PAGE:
I absolutely love interacting with fans on a personal basis like email, or a book club meeting.  I am, however, a down-to-the-bone introvert.  Social media is an amazing tool that I’ve seen many use masterfully, and though I’ve tried it out, it’ll  never be something I do well.  And that’s a shame.

In spite of that, I really do adore hearing from readers.  There’s nothing that quite compares to it.

What has been your most challenging project to date?

My biggest challenge was, and still is, book number 2.  The first time around, I had no expectations.  Not of myself, and not of the characters.  Number 2 is proving to be my problem child.

What are your other hobbies and interests?

I love anything that involves creating something with my hands.  Within that framework, it’s all fair game.  I paint, I cook, I occasionally build things, and I put more enthusiasm than skill into all sorts of home improvement projects.  I try, sometimes more successfully than others, to keep my family clean and fed.  And in between it all, I read as much as I possibly can.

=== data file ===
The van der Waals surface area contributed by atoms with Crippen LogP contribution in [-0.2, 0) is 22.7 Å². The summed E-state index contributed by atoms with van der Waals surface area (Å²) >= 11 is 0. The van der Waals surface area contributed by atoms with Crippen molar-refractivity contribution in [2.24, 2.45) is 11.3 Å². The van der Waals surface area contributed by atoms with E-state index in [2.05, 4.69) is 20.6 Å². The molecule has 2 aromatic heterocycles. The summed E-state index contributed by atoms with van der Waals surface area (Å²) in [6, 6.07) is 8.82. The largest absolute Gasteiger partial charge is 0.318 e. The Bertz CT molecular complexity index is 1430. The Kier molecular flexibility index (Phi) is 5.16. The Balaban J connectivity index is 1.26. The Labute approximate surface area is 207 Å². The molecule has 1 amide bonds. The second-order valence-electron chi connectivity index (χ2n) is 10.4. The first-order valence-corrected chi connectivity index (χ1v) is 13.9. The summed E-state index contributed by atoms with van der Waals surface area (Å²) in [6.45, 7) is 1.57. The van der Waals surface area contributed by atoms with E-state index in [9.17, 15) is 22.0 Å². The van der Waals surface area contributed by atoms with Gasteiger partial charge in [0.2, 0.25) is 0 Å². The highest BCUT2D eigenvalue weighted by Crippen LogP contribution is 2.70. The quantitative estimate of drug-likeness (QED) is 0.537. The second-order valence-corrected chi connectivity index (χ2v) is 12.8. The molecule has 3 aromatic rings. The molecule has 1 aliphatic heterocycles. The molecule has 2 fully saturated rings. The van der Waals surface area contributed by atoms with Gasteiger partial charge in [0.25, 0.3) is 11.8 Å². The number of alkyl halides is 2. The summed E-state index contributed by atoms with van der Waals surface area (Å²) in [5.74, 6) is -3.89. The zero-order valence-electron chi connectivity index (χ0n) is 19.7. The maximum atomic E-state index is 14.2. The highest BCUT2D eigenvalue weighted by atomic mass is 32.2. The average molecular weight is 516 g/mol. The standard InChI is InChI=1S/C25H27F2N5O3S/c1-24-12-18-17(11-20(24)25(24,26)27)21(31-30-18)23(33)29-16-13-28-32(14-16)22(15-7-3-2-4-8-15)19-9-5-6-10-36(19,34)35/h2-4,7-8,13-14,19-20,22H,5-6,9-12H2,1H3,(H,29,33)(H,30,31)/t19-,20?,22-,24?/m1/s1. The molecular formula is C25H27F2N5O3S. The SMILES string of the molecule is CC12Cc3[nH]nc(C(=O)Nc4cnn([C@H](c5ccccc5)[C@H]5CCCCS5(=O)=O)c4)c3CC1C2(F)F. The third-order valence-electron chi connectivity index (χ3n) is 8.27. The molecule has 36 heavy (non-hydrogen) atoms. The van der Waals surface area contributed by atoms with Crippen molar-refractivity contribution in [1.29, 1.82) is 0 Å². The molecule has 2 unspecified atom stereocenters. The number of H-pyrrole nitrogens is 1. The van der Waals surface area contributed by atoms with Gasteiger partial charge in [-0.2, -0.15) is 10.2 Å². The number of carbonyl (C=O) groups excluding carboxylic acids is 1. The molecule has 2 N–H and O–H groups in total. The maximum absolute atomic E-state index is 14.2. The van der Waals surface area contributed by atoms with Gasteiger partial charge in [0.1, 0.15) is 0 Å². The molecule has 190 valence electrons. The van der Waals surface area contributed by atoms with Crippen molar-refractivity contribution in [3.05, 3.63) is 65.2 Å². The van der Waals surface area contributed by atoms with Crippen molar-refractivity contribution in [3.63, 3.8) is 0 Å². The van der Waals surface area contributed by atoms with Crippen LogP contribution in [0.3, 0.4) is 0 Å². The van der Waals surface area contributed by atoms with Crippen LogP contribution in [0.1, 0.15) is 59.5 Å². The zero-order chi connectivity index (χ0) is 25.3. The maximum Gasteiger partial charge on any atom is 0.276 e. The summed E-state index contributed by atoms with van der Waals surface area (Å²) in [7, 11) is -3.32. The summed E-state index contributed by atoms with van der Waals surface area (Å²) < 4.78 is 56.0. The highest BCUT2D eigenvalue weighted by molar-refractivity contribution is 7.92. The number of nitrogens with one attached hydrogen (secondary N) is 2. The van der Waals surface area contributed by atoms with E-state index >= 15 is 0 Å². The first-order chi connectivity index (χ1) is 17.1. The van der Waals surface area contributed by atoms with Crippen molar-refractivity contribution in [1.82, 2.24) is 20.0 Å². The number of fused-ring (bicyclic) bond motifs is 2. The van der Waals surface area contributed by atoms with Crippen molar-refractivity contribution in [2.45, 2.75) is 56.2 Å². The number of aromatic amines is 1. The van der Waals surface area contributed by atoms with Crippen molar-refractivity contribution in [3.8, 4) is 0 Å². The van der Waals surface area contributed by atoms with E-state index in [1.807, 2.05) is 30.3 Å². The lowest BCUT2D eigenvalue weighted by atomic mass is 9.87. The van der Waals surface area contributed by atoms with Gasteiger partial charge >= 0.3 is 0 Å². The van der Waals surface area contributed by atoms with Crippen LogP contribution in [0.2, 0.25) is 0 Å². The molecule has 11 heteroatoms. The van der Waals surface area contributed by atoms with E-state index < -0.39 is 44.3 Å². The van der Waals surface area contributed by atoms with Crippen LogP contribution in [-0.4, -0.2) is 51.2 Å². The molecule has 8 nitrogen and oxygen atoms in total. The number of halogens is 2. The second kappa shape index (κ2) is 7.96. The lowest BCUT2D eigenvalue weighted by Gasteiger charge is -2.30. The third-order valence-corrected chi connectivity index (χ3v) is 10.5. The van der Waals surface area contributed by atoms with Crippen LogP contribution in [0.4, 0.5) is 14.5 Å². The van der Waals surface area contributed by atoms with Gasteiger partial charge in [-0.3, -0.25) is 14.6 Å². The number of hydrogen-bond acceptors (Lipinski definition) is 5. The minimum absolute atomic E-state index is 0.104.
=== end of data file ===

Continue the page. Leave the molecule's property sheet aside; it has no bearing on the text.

What does the future hold for you?

My hope is that the future holds all the hours one could need to turn two small children into functioning human-ish creatures, rather than sociopathic cat burglars.  When I’m not setting aside funds for future bail money, my hope is to be able to sink into another character’s secrets and fears as they unfold on the page in front of me.

Not asking too much… I hope.

What advice do you have for new writers…or just those of us not as accomplished as you are? 😉

It feels presumptuous to give advice when I still have so much to learn.  But I don’t mind passing along some words of wisdom from those more successful and talented than myself that I’ve found helpful.